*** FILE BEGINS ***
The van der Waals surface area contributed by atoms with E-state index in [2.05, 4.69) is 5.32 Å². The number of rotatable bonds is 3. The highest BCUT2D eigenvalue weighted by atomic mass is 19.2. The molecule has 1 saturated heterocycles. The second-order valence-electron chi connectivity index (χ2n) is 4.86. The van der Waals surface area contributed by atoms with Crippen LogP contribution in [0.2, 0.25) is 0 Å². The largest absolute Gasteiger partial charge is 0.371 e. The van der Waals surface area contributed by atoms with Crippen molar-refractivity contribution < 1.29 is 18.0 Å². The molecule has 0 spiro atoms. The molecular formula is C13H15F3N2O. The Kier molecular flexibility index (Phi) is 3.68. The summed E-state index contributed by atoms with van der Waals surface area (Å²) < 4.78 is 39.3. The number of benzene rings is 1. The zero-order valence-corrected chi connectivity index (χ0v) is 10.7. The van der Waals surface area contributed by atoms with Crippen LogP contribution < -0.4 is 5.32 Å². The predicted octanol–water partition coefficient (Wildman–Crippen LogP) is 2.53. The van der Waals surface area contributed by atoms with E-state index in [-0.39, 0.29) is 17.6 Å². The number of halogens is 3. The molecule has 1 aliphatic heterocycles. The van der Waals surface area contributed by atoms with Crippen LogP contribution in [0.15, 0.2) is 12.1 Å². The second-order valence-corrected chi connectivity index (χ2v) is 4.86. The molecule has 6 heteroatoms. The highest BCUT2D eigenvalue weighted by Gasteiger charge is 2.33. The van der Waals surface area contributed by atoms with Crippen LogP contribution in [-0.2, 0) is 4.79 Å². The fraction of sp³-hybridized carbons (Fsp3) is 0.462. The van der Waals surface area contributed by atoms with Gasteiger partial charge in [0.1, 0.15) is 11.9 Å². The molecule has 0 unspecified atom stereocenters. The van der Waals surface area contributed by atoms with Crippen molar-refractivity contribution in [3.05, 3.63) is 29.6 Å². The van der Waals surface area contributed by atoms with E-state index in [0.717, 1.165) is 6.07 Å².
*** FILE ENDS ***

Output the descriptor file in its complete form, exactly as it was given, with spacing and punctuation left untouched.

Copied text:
The van der Waals surface area contributed by atoms with E-state index in [2.05, 4.69) is 5.32 Å². The number of rotatable bonds is 3. The highest BCUT2D eigenvalue weighted by atomic mass is 19.2. The molecule has 1 saturated heterocycles. The second-order valence-electron chi connectivity index (χ2n) is 4.86. The van der Waals surface area contributed by atoms with Crippen LogP contribution in [0.2, 0.25) is 0 Å². The largest absolute Gasteiger partial charge is 0.371 e. The van der Waals surface area contributed by atoms with Crippen molar-refractivity contribution < 1.29 is 18.0 Å². The molecule has 0 spiro atoms. The molecular formula is C13H15F3N2O. The Kier molecular flexibility index (Phi) is 3.68. The summed E-state index contributed by atoms with van der Waals surface area (Å²) < 4.78 is 39.3. The number of benzene rings is 1. The zero-order valence-corrected chi connectivity index (χ0v) is 10.7. The van der Waals surface area contributed by atoms with Crippen LogP contribution < -0.4 is 5.32 Å². The predicted octanol–water partition coefficient (Wildman–Crippen LogP) is 2.53. The van der Waals surface area contributed by atoms with E-state index in [-0.39, 0.29) is 17.6 Å². The number of halogens is 3. The molecule has 1 aliphatic heterocycles. The van der Waals surface area contributed by atoms with Crippen LogP contribution in [0.15, 0.2) is 12.1 Å². The second-order valence-corrected chi connectivity index (χ2v) is 4.86. The molecule has 6 heteroatoms. The highest BCUT2D eigenvalue weighted by Gasteiger charge is 2.33. The van der Waals surface area contributed by atoms with Crippen LogP contribution in [-0.2, 0) is 4.79 Å². The fraction of sp³-hybridized carbons (Fsp3) is 0.462. The van der Waals surface area contributed by atoms with Gasteiger partial charge in [0.1, 0.15) is 11.9 Å². The molecule has 0 unspecified atom stereocenters. The van der Waals surface area contributed by atoms with Crippen molar-refractivity contribution in [3.05, 3.63) is 29.6 Å². The van der Waals surface area contributed by atoms with E-state index in [0.717, 1.165) is 6.07 Å².